Social gatherings have been limited to two people in key Australian states, as the number of COVID-19 cases nationally passed 4,000 and virus related deaths reached 18.
New payments to keep workers in jobs were also announced, costing the government 130 billion Australian dollars (79.8 billion U.S. dollars).
Two Australian regions, Tasmania and the Australian Capital Territory (ACT), recorded their first COVID-19 related deaths.
State leaders enacted stricter social distancing measures following advice from Prime Minister Scott Morrison who said that the cooperation of all Australians was vital in stopping the spread of COVID-19.
"Up until now, there has been a restriction of 10 people in a gathering in an outdoor area or in a shopping centre or anything like this. That advice has now been strengthened to say that it should be reduced to two persons in public spaces and other areas of gathering," Morrison said.
The advice said all Australians should continue to stay indoors as much as possible, however this was not directly enforceable in most regions.
Stricter rules came into effect in the southern island state of Tasmania with Premier Peter Gutwein taking an unapologetically direct approach.
"From midnight tonight, unless you are going to work or school, getting essential or medical supplies, exercising (or) providing compassionate care, you will need to remain in your primary place of residence and you will be committing an offence if you don't," Gutwein said.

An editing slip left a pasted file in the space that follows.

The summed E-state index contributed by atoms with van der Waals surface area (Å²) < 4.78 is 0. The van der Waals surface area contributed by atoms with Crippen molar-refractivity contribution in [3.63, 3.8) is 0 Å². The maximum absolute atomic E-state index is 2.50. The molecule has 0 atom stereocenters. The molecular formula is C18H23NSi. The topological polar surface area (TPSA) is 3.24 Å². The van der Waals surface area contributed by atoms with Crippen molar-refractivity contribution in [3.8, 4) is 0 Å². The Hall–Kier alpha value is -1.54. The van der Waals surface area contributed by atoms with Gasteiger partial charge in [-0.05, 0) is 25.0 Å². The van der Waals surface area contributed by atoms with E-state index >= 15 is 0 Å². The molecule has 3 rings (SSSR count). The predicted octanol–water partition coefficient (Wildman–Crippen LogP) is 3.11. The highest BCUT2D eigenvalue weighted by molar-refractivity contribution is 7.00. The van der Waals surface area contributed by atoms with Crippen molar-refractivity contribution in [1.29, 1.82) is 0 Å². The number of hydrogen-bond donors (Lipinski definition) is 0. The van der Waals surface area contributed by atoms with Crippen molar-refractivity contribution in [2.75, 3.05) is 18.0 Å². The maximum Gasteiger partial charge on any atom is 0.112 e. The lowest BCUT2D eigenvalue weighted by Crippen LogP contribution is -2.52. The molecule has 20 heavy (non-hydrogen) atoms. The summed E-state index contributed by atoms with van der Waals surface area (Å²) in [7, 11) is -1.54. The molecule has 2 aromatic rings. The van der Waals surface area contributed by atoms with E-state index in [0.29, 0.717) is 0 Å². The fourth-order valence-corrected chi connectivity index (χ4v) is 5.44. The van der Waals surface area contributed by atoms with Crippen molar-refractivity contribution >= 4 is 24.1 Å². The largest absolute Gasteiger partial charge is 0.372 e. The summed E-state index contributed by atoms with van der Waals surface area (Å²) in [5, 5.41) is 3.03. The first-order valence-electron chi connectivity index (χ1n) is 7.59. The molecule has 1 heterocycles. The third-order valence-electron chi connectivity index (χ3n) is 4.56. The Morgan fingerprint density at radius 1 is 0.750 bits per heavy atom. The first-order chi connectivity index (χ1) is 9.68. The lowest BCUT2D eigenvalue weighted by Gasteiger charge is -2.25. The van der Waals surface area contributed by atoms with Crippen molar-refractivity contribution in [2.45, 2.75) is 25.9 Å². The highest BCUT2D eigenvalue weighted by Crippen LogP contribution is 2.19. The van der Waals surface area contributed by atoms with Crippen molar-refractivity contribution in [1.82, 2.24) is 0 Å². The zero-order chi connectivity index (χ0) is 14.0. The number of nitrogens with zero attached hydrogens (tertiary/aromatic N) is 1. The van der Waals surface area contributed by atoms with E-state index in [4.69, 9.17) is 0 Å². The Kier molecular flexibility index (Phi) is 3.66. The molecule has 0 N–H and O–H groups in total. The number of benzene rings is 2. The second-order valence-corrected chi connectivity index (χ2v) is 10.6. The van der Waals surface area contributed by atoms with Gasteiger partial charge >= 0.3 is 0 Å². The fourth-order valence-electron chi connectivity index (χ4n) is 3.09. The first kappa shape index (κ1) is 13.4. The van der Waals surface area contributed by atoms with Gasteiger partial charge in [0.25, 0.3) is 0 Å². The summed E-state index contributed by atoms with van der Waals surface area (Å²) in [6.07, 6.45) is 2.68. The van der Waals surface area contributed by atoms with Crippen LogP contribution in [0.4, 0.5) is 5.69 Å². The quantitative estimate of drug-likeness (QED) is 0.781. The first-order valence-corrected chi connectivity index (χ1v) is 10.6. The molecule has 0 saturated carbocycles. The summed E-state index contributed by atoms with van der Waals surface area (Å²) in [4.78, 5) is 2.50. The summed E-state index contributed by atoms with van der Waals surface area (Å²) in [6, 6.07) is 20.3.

Meanwhile, Australians returning to the country entered a mandatory 14 day quarantine, many in luxury hotels overlooking the world famous Sydney Harbor.
Those returning from overseas were confined to their rooms with police and Australian Defence Force personnel ensuring that the isolation was enforced.
Also, the federal government announced further economic subsidies to support businesses and individuals affected by the pandemic.
Morrison announced a 130-billion-Australian-dollar (79.8 billion U.S. dollar) package which involved payments for workers, through their employers, to soften the blow for individuals, and maintain a viable workforce for when the crisis ends.
"With the twin battles that we face and that we fight against a virus and against the economic ruin that it can threaten. This calls for unprecedented action," Morrison said.
"It's been about keeping Australians in jobs, keeping Australian businesses in business, and it's been about cushioning the blow for those who most significantly will be impacted by strengthening our social safety net."